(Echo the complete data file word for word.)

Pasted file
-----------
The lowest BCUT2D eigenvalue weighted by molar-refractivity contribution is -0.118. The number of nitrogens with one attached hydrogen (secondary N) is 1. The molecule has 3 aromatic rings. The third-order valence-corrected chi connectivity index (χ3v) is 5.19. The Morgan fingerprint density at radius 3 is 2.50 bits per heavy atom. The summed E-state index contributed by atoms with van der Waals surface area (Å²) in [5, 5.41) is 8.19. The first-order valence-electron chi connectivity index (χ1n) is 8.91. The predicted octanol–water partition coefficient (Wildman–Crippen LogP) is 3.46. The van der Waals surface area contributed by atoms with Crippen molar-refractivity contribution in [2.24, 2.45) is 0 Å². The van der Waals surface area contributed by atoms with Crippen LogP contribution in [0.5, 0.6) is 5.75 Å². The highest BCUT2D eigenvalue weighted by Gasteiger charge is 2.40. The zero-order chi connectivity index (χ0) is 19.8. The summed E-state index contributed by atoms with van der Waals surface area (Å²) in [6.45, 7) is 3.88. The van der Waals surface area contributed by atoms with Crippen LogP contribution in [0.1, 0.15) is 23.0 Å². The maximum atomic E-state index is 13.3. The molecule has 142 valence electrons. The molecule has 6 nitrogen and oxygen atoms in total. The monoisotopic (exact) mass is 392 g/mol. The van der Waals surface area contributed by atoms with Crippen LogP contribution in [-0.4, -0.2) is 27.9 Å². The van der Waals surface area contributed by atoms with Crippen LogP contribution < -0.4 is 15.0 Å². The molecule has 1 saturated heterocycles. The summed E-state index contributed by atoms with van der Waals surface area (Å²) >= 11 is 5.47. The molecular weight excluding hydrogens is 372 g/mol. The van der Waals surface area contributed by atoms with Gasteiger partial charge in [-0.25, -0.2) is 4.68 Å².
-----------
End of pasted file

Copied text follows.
The lowest BCUT2D eigenvalue weighted by molar-refractivity contribution is -0.118. The number of nitrogens with one attached hydrogen (secondary N) is 1. The molecule has 3 aromatic rings. The third-order valence-corrected chi connectivity index (χ3v) is 5.19. The Morgan fingerprint density at radius 3 is 2.50 bits per heavy atom. The summed E-state index contributed by atoms with van der Waals surface area (Å²) in [5, 5.41) is 8.19. The first-order valence-electron chi connectivity index (χ1n) is 8.91. The predicted octanol–water partition coefficient (Wildman–Crippen LogP) is 3.46. The van der Waals surface area contributed by atoms with Crippen molar-refractivity contribution in [2.24, 2.45) is 0 Å². The van der Waals surface area contributed by atoms with Crippen LogP contribution in [0.5, 0.6) is 5.75 Å². The highest BCUT2D eigenvalue weighted by Gasteiger charge is 2.40. The zero-order chi connectivity index (χ0) is 19.8. The summed E-state index contributed by atoms with van der Waals surface area (Å²) in [6.45, 7) is 3.88. The van der Waals surface area contributed by atoms with Crippen LogP contribution in [0.1, 0.15) is 23.0 Å². The maximum atomic E-state index is 13.3. The molecule has 142 valence electrons. The molecule has 6 nitrogen and oxygen atoms in total. The monoisotopic (exact) mass is 392 g/mol. The van der Waals surface area contributed by atoms with Crippen LogP contribution in [-0.4, -0.2) is 27.9 Å². The van der Waals surface area contributed by atoms with Crippen LogP contribution < -0.4 is 15.0 Å². The molecule has 1 saturated heterocycles. The summed E-state index contributed by atoms with van der Waals surface area (Å²) >= 11 is 5.47. The molecular weight excluding hydrogens is 372 g/mol. The van der Waals surface area contributed by atoms with Gasteiger partial charge in [-0.25, -0.2) is 4.68 Å².